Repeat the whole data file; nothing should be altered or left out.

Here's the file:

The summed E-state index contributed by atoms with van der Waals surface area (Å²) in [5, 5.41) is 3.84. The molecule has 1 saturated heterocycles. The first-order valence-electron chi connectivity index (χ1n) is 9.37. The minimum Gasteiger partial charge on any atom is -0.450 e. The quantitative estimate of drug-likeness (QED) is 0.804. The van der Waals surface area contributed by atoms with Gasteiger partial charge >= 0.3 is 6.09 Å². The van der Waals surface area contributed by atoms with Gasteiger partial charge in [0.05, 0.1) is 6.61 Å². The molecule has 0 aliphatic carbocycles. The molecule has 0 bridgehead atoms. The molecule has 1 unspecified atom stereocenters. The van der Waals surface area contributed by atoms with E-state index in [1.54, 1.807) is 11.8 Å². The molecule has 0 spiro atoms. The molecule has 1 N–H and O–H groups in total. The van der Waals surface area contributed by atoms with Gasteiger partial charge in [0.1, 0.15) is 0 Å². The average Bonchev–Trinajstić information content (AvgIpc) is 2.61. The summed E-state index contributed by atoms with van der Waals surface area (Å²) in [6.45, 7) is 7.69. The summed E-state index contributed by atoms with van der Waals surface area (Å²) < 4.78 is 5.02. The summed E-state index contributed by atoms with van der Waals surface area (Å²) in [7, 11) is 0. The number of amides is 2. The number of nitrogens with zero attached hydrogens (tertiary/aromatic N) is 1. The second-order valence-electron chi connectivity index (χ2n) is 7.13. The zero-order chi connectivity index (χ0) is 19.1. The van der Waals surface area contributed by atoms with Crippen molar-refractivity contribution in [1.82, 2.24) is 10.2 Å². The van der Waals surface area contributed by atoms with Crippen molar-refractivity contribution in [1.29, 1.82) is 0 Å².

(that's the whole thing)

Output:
The summed E-state index contributed by atoms with van der Waals surface area (Å²) in [5, 5.41) is 3.84. The molecule has 1 saturated heterocycles. The first-order valence-electron chi connectivity index (χ1n) is 9.37. The minimum Gasteiger partial charge on any atom is -0.450 e. The quantitative estimate of drug-likeness (QED) is 0.804. The van der Waals surface area contributed by atoms with Gasteiger partial charge >= 0.3 is 6.09 Å². The van der Waals surface area contributed by atoms with Gasteiger partial charge in [0.05, 0.1) is 6.61 Å². The molecule has 0 aliphatic carbocycles. The molecule has 0 bridgehead atoms. The molecule has 1 unspecified atom stereocenters. The van der Waals surface area contributed by atoms with E-state index in [1.54, 1.807) is 11.8 Å². The molecule has 0 spiro atoms. The molecule has 1 N–H and O–H groups in total. The van der Waals surface area contributed by atoms with Gasteiger partial charge in [0.1, 0.15) is 0 Å². The average Bonchev–Trinajstić information content (AvgIpc) is 2.61. The summed E-state index contributed by atoms with van der Waals surface area (Å²) in [6.45, 7) is 7.69. The summed E-state index contributed by atoms with van der Waals surface area (Å²) < 4.78 is 5.02. The summed E-state index contributed by atoms with van der Waals surface area (Å²) in [7, 11) is 0. The number of amides is 2. The number of nitrogens with zero attached hydrogens (tertiary/aromatic N) is 1. The second-order valence-electron chi connectivity index (χ2n) is 7.13. The zero-order chi connectivity index (χ0) is 19.1. The van der Waals surface area contributed by atoms with Crippen molar-refractivity contribution in [1.82, 2.24) is 10.2 Å². The van der Waals surface area contributed by atoms with Crippen molar-refractivity contribution in [1.29, 1.82) is 0 Å².